Can you make someone redundant and then replace them?Although you cannot make someone redundant and then replace them with someone fulfilling the exact same role, you may be able to replace them in a similar position. The contract must look different and there must be discernible and reasonable changes that require the redundancy and refilling of the position. This could include:
- Filling a new role with someone less skilled and on lower pay, for example, if you want to offer the position as an apprenticeship
- A new role with a different title that requires more experience or training (this is more common in restructuring)
- A role that is similar but has additional requirements
How long before you can replace a redundant position?If you do find yourself in a position to hire someone after making someone redundant, there are no legal requirements for how long you wait to fill that position. You could start advertising immediately provided you have followed all the proper channels for making your redundancy decisions. Care should always be taken when rehiring to make sure you mitigate the risk of unfair dismissal allegations. It is not uncommon for disgruntled previous employees to seek revenge and take their employers to court. Redundant employees have three months in which to make a claim to the Employment Tribunal, so many businesses wait until this window has passed before filling any new positions. If you start advertising for a position that looks the same, you will need to be able to adequately defend the reasons for making someone redundant and then advertising the same job and if you can’t give a defence then you could face legal action. When you make someone redundant, be sure to work carefully to make sure you are covered if you do need to hire a similar role. If you face any unfair dismissal claims, you will need to show:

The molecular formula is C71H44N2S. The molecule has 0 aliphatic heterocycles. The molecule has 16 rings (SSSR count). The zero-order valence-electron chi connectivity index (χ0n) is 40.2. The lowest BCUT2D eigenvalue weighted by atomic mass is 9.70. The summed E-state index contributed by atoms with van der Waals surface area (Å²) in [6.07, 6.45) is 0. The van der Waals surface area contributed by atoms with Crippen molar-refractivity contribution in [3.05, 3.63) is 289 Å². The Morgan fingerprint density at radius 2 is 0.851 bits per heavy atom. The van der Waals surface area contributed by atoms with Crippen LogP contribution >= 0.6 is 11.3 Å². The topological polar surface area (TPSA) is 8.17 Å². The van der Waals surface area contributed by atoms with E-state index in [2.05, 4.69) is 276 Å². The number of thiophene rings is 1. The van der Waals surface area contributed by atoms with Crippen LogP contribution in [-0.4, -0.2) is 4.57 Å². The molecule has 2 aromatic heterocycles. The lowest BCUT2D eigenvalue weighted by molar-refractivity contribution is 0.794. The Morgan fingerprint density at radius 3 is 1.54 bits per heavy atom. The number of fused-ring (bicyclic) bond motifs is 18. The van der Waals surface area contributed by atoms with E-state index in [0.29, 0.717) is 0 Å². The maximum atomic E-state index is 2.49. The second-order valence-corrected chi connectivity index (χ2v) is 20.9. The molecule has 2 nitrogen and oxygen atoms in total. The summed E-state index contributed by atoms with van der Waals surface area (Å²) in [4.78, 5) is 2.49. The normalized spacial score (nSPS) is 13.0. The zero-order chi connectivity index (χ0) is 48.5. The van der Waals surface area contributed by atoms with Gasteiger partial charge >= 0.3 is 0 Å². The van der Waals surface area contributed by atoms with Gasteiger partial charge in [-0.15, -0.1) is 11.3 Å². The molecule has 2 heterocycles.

- That the redundancy was genuine and objective. This is to protect people from being pushed out of jobs for personal reasons
- The redundancy was unavoidable
- The ways the financial position of the business have changed to cause you to make the redundancy and then recruit new workers so quickly afterwards.
Do I have to offer a new position to a redundant employee?Once a person is made redundant, there is no requirement for a business to hire them back – even into a similar role. Even if your financial position suddenly changes and the exact same role becomes available, there is no legal obligation to re-hire the person who previously filled the role. There are pros and cons to getting in new staff so you should think carefully about how you might keep on good staff. There is also an obligation until the last day of employment for you to be looking for a suitable alternative role within your organisation for anyone facing redundancy. If you re-hire redundant staff within a week of their last day of work then their “continuity of employment” is not impacted. If they need a new contract and you would rather start afresh, you will need to wait at least two weeks before their last day of work and new start date. If you would prefer a new hire, or if you find someone better suited to the new role, then you should offer them the job. There is no need to limit yourself to an employee who was made redundant.
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